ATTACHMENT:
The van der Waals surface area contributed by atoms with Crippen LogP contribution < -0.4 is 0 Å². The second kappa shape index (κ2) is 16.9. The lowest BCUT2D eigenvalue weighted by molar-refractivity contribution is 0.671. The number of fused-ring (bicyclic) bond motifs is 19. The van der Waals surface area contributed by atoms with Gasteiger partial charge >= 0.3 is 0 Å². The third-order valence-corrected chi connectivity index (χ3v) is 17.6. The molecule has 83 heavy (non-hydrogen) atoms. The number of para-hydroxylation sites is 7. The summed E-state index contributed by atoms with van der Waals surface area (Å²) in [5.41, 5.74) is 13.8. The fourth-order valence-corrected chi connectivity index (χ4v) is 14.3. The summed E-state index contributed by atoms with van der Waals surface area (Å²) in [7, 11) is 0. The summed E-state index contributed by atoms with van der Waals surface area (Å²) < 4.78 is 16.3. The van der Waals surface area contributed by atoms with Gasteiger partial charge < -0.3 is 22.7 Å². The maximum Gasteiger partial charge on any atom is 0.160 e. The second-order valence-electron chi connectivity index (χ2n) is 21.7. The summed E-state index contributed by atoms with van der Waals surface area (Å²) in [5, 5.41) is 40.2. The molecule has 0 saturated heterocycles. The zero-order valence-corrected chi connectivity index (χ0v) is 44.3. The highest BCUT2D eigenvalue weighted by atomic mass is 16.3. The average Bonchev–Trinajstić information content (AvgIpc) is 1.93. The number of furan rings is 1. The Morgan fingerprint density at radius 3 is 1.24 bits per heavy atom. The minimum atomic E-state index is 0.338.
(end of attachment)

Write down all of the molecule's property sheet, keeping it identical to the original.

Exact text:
The van der Waals surface area contributed by atoms with Crippen LogP contribution < -0.4 is 0 Å². The second kappa shape index (κ2) is 16.9. The lowest BCUT2D eigenvalue weighted by molar-refractivity contribution is 0.671. The number of fused-ring (bicyclic) bond motifs is 19. The van der Waals surface area contributed by atoms with Gasteiger partial charge >= 0.3 is 0 Å². The third-order valence-corrected chi connectivity index (χ3v) is 17.6. The molecule has 83 heavy (non-hydrogen) atoms. The number of para-hydroxylation sites is 7. The summed E-state index contributed by atoms with van der Waals surface area (Å²) in [5.41, 5.74) is 13.8. The fourth-order valence-corrected chi connectivity index (χ4v) is 14.3. The summed E-state index contributed by atoms with van der Waals surface area (Å²) in [7, 11) is 0. The summed E-state index contributed by atoms with van der Waals surface area (Å²) < 4.78 is 16.3. The van der Waals surface area contributed by atoms with Gasteiger partial charge < -0.3 is 22.7 Å². The maximum Gasteiger partial charge on any atom is 0.160 e. The second-order valence-electron chi connectivity index (χ2n) is 21.7. The summed E-state index contributed by atoms with van der Waals surface area (Å²) in [5, 5.41) is 40.2. The molecule has 0 saturated heterocycles. The zero-order valence-corrected chi connectivity index (χ0v) is 44.3. The highest BCUT2D eigenvalue weighted by atomic mass is 16.3. The average Bonchev–Trinajstić information content (AvgIpc) is 1.93. The number of furan rings is 1. The Morgan fingerprint density at radius 3 is 1.24 bits per heavy atom. The minimum atomic E-state index is 0.338.